Citing the five most expensive hurricanes in recent history, a two-time Pulitzer Prize-winning investigative journalist reveals how federal subsidizing of high-risk property development has distorted common understandings of the dangers of living on the coast. Illustrations. Maps. Index.
"A highly entertaining account of a young woman who went straight from her college sorority to the CIA, where she hunted terrorists and WMDs. When Tracy Walder enrolled at the University of Southern California, she never thought that one day she would offer her pink beanbag chair in the Delta Gamma house to a CIA recruiter, or that she'd fly to the Middle East under an alias identity. The Unexpected Spy is the riveting story of Walder's tenure in the CIA and, later, the FBI. In high-security, steel-walled rooms in Virginia, Walder watched al-Qaeda members with drones as President Bush looked over her shoulder and CIA Director George Tenet brought her donuts. She tracked chemical terrorists and searched the world for Weapons of Mass Destruction. She created a chemical terror chart that someone in the White House altered to convey information she did not have or believe, leading to the Iraq invasion. Driven to stop terrorism, Walder debriefed terrorists-men who swore they'd never speak to a woman-until they gave her leads. She followed trails through North Africa, Europe, and the Middle East, shutting down multiple chemical attacks. Then Walder moved to the FBI, where she worked in counterintelligence. In a single year, she helped take down one of the mostnotorious foreign spies ever caught on American soil. Catching the bad guys wasn't a problem in the FBI, but rampant sexism was. Walder left the FBI to teach young women, encouraging them to find a place in the FBI, CIA, State Department or the Senate-and thus change the world"—
From Trotsky to Litvinenko, the authors of The Red Web explore the shifting role of Russian expatriates throughout history and their complicated, unbreakable relationship with the mother county. 20,000 first printing.
"A resilient Turkish writer's inspiring account of his imprisonment that provides crucial insight into political censorship amidst the global rise of authoritarianism. The destiny I put down in my novel has become mine. I am now under arrest like the hero I created years ago. I await the decision that will determine my future, just as he awaited his. I am unaware of my destiny, which has perhaps already been decided, just as he was unaware of his. I suffer the pathetic torment of profound helplessness, just as he did. Like a cursed oracle, I foresaw my future years ago not knowing that it was my own. Confined in a cell four meters long, imprisoned on absurd, Kafkaesque charges, novelist Ahmet Altan is one of many writers persecuted by Recep Tayyip Erdogan's oppressive regime. In this extraordinary memoir, written from his prison cell, Altan reflects upon his sentence, on a life whittled down to a courtyard covered by bars, and on the hope and solace a writer's mind can provide, even in the darkest places"—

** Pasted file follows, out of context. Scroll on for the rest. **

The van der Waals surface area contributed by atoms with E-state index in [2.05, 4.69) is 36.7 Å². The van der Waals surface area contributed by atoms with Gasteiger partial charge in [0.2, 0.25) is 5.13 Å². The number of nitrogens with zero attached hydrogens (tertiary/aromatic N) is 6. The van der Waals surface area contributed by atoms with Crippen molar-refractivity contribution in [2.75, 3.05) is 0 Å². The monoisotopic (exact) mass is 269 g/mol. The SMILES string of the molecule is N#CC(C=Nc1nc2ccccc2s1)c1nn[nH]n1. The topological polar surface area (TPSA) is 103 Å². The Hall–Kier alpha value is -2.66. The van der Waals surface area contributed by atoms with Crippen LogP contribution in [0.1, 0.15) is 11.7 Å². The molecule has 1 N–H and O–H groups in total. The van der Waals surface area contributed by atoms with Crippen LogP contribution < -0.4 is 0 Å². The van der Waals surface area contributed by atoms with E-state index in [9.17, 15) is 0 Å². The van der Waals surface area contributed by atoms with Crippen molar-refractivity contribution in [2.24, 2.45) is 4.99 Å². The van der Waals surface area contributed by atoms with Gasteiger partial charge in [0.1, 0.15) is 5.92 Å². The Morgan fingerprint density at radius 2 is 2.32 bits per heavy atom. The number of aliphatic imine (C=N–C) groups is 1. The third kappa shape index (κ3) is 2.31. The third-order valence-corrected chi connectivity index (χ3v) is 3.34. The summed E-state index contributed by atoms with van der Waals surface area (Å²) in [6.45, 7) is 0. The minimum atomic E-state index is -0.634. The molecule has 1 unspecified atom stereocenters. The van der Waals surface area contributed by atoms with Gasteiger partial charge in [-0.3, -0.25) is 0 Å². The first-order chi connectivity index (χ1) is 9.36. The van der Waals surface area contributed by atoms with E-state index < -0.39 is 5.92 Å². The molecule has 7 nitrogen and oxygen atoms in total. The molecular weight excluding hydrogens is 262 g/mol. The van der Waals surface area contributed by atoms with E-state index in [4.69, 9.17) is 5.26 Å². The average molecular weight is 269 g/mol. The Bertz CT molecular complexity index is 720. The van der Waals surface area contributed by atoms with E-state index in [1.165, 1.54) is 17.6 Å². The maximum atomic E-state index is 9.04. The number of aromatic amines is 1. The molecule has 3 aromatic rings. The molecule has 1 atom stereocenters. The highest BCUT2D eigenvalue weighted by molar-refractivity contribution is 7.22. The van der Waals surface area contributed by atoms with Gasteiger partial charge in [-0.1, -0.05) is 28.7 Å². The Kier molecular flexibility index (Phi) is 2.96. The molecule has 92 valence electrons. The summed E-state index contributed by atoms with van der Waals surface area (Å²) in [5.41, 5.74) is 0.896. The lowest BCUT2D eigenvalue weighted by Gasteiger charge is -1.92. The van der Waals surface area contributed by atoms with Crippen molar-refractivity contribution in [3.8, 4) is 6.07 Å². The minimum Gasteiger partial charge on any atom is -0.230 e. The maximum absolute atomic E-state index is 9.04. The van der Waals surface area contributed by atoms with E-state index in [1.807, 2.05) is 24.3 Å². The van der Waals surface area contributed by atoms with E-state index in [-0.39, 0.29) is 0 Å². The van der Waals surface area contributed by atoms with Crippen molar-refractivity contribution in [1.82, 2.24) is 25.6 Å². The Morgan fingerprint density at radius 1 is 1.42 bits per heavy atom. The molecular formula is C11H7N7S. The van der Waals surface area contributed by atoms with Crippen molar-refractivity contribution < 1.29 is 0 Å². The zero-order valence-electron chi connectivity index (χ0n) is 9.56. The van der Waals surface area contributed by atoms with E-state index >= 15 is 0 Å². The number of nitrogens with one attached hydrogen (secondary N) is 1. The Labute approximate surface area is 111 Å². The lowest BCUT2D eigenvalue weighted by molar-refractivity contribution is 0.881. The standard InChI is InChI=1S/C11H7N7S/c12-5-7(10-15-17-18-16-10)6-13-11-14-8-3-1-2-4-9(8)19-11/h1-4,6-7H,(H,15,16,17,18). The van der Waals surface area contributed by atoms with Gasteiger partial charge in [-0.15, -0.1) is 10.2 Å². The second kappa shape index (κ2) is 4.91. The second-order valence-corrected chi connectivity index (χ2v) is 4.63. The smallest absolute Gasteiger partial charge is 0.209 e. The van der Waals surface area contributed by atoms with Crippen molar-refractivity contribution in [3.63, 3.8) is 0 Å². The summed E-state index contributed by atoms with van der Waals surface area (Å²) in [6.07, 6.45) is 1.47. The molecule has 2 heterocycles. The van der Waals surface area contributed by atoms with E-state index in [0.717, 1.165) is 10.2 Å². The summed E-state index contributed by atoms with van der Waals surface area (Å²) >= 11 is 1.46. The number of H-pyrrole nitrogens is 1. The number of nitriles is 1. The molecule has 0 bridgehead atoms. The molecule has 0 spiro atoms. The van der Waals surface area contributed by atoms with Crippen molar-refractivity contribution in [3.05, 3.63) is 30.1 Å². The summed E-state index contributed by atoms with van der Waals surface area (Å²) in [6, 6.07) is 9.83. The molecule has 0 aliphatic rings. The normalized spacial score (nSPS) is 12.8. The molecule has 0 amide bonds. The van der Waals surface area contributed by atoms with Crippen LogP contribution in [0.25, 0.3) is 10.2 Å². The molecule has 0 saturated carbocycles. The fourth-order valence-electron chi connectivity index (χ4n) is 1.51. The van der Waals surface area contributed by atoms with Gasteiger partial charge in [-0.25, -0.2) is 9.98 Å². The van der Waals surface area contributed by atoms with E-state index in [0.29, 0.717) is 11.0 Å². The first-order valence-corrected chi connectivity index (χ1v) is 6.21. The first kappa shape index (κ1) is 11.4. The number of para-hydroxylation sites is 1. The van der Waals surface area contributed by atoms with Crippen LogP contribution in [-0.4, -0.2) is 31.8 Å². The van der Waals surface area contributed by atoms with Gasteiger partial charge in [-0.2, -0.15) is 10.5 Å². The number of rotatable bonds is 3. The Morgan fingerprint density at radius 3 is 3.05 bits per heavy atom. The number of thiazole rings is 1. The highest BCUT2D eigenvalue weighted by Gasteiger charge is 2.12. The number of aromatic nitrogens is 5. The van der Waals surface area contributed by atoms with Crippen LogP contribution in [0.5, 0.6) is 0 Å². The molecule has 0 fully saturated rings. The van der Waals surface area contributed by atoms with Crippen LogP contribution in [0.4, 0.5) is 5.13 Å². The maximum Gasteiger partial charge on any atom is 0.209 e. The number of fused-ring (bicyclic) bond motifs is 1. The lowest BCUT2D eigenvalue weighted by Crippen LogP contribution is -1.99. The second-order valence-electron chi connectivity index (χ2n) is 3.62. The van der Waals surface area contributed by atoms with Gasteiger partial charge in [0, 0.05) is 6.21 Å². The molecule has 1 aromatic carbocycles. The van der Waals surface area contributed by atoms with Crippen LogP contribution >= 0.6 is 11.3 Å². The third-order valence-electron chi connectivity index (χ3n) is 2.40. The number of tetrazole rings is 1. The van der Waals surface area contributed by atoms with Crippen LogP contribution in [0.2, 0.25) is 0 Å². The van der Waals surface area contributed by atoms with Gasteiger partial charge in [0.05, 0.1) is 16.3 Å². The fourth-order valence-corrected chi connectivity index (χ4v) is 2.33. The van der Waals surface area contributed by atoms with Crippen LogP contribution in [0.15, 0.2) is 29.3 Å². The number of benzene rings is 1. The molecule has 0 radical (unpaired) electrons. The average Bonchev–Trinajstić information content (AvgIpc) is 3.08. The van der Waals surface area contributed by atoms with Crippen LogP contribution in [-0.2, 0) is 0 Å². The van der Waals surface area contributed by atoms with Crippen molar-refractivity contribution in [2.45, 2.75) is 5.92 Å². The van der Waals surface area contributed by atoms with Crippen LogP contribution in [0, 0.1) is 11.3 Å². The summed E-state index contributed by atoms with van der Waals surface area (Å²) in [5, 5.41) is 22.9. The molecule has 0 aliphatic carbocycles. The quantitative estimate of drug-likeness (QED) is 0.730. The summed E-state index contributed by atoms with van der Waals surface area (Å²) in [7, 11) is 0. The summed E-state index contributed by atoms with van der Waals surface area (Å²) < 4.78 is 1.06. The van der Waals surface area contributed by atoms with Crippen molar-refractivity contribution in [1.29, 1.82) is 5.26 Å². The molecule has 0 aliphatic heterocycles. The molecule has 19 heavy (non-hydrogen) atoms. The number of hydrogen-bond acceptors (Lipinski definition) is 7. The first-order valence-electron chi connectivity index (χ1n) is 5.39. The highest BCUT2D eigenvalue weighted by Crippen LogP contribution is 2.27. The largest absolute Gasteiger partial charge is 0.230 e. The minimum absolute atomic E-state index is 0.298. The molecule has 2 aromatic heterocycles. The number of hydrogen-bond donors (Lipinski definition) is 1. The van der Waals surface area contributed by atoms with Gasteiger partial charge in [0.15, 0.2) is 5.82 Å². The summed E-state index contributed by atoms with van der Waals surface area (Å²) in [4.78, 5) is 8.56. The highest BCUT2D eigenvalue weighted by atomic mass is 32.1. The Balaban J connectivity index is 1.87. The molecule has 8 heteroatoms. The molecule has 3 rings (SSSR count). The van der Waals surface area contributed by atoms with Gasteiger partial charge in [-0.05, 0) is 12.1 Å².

A popular MSNBC host and author of the #1 New York Times best-seller Drift explains how Big Oil and Gas adversely affect democracy. Read by the author. Simultaneous.
Exploring Jimmy Hoffa's rise and fall and why the golden age of blue-collar of America came to an end, the stepson of Charles "Chuckie" O'Brien, Hoffa's right-hand man and suspected killer, tells the untold story of the man involved in one of the 20th century's most persistent mysteries. Illustrations.
An AP News political analyst presents an in-depth portrait of the vice president, covering Pence's devout Christian faith, his meteoric political career, and the rumors about his ambitions to succeed Trump.
The Pulitzer Prize-winning author of The Fiery Trial presents a timely history of the constitutional changes that built or compromised equality within America's foundation, documenting alarming parallels between the Jim Crow era and the present day. Tour.
The Pulitzer Prize winner and former U.N. Ambassador traces her journey from an Irish immigrant to a human rights activist, sharing insights into her career as a war correspondent and her influential views on foreign policy. 250,000 first printing.
The New York Times chief television critic documents the history of mass media from the early 1980s through today, revealing how Donald Trump merged with America's most powerful medium to orchestrate his reinvention as a world leader.
A panoramic oral history of the September 11 attacks draws on hundreds of interviews with government officials, first responders, survivors, friends and family members to recount events from the perspectives of firsthand witnesses. 125,000 first printing.
An investigative reporter describes the lives of the Comodas family over several decades and three generations and shows the impact of global migration and how it has reordered economics, politics, and culture around the world.
A best-selling author, National Book Award-winner and professor combines ethics, history, law and science with a personal narrative to describe how to move beyond the awareness of racism and contribute to making society just and equitable.